Road House Ending: The Movie Wraps In A Way That's Sneakily More Satisfying For The Villains, And It Bothers Me

 Jake Gyllenhaal stands smiling in front of a Greyhound bus in Road House.
Jake Gyllenhaal stands smiling in front of a Greyhound bus in Road House.

Warning: if you haven’t seen the blissfully bonkers beauty of Prime Video’s Road House remake, SPOILERS will be plentiful in this rundown. You’ve officially been warned, so be nice. 

I didn’t think I was going to even remotely dig director Doug Liman’s remake of Road House, and oh wow, am I glad I was wrong. Who’d have thought that almost two hours of Jake Gyllenhaal wanting to wreck shop, Conor McGregor acting like a real life Looney Tunes character, and Arturo Castro just wanting to ride bikes was my speed? But for as adrenaline-charged as this 2024 movie retread of the 1989 Patrick Swayze cult classic happens to be, it actually has a secretly dark ending.

As it turns out, Road House’s ending is sneakily more satisfying for the villains. If this was a different type of movie, I could accept that, as I love a properly dark ending. But after all of the fun, friendship and fights that came before this supposedly bittersweet resolution, I have to say that the ending kind of bothers me.

This is the last call for those trying to avoid spoilers, as we’re going deep; like, feed your enemies to an alligator, even when you tried to save them, deep. Don’t worry, if you want to read more about this particular project, sans spoilers, content like our official Road House review is available for your reading enrichment.

Conor McGregor in Road House 2024
Conor McGregor in Road House 2024

The (Almost Literal) Ending Of Road House

The big reason I warn you all about spoilers is if you haven’t seen the deliciously batshit Road House remake, you need to see it to believe it. But for those of you still here, the entire third act is where my joy and sorrow all comes from. On the surface, it’s an adrenaline-fueled good time, complete with Ben Brandt (Billy Magnussen) going full-tilt James Bond villain.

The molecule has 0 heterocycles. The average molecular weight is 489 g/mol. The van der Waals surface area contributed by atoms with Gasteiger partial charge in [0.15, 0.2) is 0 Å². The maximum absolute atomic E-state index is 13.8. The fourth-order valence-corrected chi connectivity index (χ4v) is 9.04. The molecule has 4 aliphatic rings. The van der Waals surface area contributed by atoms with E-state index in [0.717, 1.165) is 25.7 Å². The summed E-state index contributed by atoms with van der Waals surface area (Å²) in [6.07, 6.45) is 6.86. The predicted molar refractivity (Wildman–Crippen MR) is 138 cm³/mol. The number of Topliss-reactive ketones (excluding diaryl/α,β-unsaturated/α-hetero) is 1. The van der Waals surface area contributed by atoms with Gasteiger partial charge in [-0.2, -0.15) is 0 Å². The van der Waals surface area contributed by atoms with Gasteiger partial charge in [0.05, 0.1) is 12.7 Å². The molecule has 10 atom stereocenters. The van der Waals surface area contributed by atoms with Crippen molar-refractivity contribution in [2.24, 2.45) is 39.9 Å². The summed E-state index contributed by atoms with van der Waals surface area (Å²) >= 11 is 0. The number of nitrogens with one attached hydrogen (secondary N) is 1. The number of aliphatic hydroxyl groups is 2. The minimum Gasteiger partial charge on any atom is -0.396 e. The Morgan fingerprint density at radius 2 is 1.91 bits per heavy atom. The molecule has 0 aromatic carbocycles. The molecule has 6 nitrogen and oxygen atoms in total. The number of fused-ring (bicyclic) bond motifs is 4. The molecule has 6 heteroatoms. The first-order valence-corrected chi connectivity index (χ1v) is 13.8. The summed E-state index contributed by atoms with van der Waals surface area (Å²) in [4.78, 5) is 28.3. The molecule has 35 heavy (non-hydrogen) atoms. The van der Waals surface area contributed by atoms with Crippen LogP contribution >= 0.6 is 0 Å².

After his yacht gets Titanic’d thanks to one Elwood Dalton (Jake Gyllenhaal) trying to rescue love interest Ellie (Daniela Melchior), the aspiring resort magnate sets his sights on his ultimate goal. And in case you needed reminding, he flat out puts it on the table through this piece of dialogue:

I’ll just destroy the fuckin’ Road House myself.

Old Benny Boy has been trying to wreck the bar run by the always awesome Frankie (Jessica Williams) in order to build a resort on its land. Thinking his nemesis is disposed of, or at least occupied enough that he can make a break for it, he guns his speed boat towards Road House’s titular location.

From what we see happen next, it feels like Ben loses his overall battle, especially after henchman Knox (Conor McGregor) snaps his neck while fighting Dalton. And that’s after the man totally wipes out in his little speedboat, which crashes onto the Road House patio. Yet somehow, Benny’s last-minute petition to the Save A Bitch foundation may have come true!

Billy Magnussen looks at Jake Gyllenhaal with a face of determined anger in Road House.
Billy Magnussen looks at Jake Gyllenhaal with a face of determined anger in Road House.

Ben Brandt’s Dream Of Demolishing The Road House Practically Came True

By the end of Road House, the two main objectives of our hero’s quest have pretty much been dashed. Like any good hero, Dalton was trying to save the day and kill the bad guy. Objective one is outwardly rejected, as the mid-credits reveal shows us that Knox is still alive in the end, storming out of a hospital almost as naked as the moment he was introduced in Italy.

Seriously, boot up your Prime Video subscription and watch Road House if you haven’t already, because Conor McGregor’s trash talker totally makes it worthwhile. That's especially when you realize that he might actually be more of a hero than Jake Gyllenhaal’s character, because it’s Knox who snaps Ben Brandt’s neck! Score another reason why Road House's reboot is kinda better.

The greater curse comes from the fact that Elwood Dalton didn’t really save the Road House. As if Brandt Jr.’s speedboat on the back patio wasn’t bad enough, Knox’s dramatic entrance by way of crashing a truck through the doors, and into the bar, is a huge problem. Sure, Frankie says it’s fixable, but that massive damage is primed to present a cascade of problems.

Jessica Williams looks worried sitting behind a cluttered desk in Road House.